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Predictive factors of post-operative atrial fibrillation after myocardial revascularization and its impact on mortality and morbidity
© Barbieri et al; licensee BioMed Central Ltd. 2013
Published: 11 September 2013
Postoperative Atrial Fibrillation (POAF) is the most common arrhythmia in cardiac surgery. Its incidence ranges between 20-40%. The objective of this study was to determine the predictive factors of POAF that occurred in patients undergoing coronary artery bypass grafting (CABG), and the impact of this event on morbidity and mortality.
This bi-directional and longitudinal cohort study was made with 3,010 patients undergoing CABG between June/2009 and July/2010, aged ≥ 18 years. We excluded 382 patients for chronic or paroxysmal atrial fibrillation, atrial flutter, or association of the surgery evaluated with other procedures.
The incidence of POAF was 12.4% (2302 progressed without POAF - Group I and 326 with POAF- Group II. Among the predictive factors for the occurrence of POAF, observed: age (Group I: 61.2 ± 9.38, group II: 66.8 ± 8.9, p <0.001); rate female: male ratio of 1:3; CRI (p=0.001), creatinine >/= 2.2mg/dl (p=0.002); COPD (p=0.001), ICC (p=0.004), EuroSCORE (p<0.001), blood transfusion (p<0.001), Peripheral Arterial Insufficiency (PAI) (0,011); emergency surgery/emergency (p= 0.006), postoperative stroke (p<0.001) and RI postoperatively (p <0.001). Patients with POAF had longer postoperative hospital stay (p<0.001), higher mortality at one year (p <0.001) and a higher rate of readmission within 30 days (p = 0.004).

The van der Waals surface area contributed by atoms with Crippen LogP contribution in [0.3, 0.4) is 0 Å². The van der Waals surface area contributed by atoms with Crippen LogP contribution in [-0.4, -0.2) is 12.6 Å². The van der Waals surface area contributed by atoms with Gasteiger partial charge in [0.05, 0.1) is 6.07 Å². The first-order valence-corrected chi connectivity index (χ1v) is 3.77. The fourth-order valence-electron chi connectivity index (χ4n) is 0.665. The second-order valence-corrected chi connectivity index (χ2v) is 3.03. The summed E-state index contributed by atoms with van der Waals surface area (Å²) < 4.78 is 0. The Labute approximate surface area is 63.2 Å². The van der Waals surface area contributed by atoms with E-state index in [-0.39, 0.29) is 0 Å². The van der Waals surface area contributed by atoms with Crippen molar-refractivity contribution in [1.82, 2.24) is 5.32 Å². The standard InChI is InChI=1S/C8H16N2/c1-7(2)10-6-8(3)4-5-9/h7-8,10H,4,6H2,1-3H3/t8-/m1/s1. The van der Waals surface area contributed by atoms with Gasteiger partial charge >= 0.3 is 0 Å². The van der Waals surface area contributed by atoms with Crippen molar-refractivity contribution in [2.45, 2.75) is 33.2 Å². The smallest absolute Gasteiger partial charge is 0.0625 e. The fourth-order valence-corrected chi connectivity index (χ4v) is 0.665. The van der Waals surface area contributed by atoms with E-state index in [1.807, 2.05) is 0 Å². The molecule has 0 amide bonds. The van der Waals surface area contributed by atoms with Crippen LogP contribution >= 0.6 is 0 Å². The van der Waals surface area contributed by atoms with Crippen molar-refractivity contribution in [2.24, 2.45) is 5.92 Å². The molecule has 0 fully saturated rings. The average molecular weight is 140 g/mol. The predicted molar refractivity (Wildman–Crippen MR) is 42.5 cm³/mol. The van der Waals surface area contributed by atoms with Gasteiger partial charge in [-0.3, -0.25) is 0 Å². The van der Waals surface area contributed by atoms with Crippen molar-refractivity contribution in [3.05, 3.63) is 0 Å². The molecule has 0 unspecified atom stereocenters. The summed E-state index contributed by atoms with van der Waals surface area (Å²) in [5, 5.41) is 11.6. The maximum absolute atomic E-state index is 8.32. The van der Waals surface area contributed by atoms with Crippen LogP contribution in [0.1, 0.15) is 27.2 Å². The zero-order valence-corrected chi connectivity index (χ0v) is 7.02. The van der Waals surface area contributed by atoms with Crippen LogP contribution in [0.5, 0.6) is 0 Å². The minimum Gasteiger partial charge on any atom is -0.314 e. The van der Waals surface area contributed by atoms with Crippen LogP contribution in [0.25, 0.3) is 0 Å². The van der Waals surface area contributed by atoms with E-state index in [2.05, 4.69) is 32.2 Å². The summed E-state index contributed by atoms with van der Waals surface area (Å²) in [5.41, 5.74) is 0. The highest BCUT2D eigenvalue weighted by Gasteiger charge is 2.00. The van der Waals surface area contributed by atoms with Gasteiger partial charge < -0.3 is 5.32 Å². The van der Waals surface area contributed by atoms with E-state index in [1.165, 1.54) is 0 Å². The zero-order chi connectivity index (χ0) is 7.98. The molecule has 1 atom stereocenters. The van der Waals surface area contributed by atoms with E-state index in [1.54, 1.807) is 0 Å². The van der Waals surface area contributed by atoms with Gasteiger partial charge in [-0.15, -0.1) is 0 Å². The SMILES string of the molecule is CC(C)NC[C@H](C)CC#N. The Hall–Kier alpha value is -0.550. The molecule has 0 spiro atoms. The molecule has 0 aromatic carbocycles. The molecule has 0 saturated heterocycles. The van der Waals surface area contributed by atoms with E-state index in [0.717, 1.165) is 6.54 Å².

The age, male gender, CRI, COPD, peripheral arterial disease, creatinine >/= 2,2mg/dl, CHF, EuroSCORE, blood transfusion, emergency surgery/emergency (p= 0.006), postoperative stroke (p<0.001) and RI postoperatively (p<0.001) variables were independently predictive of POAF event. Due to the strong correlation with the increased length of hospitalization, mortality and re-hospitalization in these patients, we must implement strategies for POAF prophylaxis and prevention.
This article is published under license to BioMed Central Ltd. This is an Open Access article distributed under the terms of the Creative Commons Attribution License (http://creativecommons.org/licenses/by/2.0), which permits unrestricted use, distribution, and reproduction in any medium, provided the original work is properly cited.